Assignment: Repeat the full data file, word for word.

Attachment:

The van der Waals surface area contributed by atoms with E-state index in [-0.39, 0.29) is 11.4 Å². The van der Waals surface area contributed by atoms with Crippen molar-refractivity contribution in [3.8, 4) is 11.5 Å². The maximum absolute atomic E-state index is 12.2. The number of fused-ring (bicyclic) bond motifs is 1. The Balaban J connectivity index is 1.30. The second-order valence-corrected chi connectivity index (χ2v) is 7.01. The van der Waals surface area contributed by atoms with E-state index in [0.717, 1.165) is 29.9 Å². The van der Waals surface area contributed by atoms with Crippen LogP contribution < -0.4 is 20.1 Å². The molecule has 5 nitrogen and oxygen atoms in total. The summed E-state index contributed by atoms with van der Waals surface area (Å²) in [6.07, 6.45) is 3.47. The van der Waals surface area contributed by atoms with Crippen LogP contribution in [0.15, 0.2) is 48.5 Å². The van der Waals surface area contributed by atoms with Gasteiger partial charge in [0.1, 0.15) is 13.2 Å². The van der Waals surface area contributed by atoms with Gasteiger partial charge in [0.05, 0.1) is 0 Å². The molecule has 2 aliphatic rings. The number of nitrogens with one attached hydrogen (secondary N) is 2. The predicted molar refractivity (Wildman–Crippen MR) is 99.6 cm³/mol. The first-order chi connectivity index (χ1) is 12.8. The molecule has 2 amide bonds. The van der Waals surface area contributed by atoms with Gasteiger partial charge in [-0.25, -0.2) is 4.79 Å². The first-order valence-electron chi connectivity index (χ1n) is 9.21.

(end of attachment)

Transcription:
The van der Waals surface area contributed by atoms with E-state index in [-0.39, 0.29) is 11.4 Å². The van der Waals surface area contributed by atoms with Crippen molar-refractivity contribution in [3.8, 4) is 11.5 Å². The maximum absolute atomic E-state index is 12.2. The number of fused-ring (bicyclic) bond motifs is 1. The Balaban J connectivity index is 1.30. The second-order valence-corrected chi connectivity index (χ2v) is 7.01. The van der Waals surface area contributed by atoms with E-state index in [0.717, 1.165) is 29.9 Å². The van der Waals surface area contributed by atoms with Crippen LogP contribution < -0.4 is 20.1 Å². The molecule has 5 nitrogen and oxygen atoms in total. The summed E-state index contributed by atoms with van der Waals surface area (Å²) in [6.07, 6.45) is 3.47. The van der Waals surface area contributed by atoms with Crippen LogP contribution in [0.15, 0.2) is 48.5 Å². The van der Waals surface area contributed by atoms with Gasteiger partial charge in [0.1, 0.15) is 13.2 Å². The van der Waals surface area contributed by atoms with Gasteiger partial charge in [0.05, 0.1) is 0 Å². The molecule has 2 aliphatic rings. The number of nitrogens with one attached hydrogen (secondary N) is 2. The predicted molar refractivity (Wildman–Crippen MR) is 99.6 cm³/mol. The first-order chi connectivity index (χ1) is 12.8. The molecule has 2 amide bonds. The van der Waals surface area contributed by atoms with Gasteiger partial charge in [-0.25, -0.2) is 4.79 Å². The first-order valence-electron chi connectivity index (χ1n) is 9.21.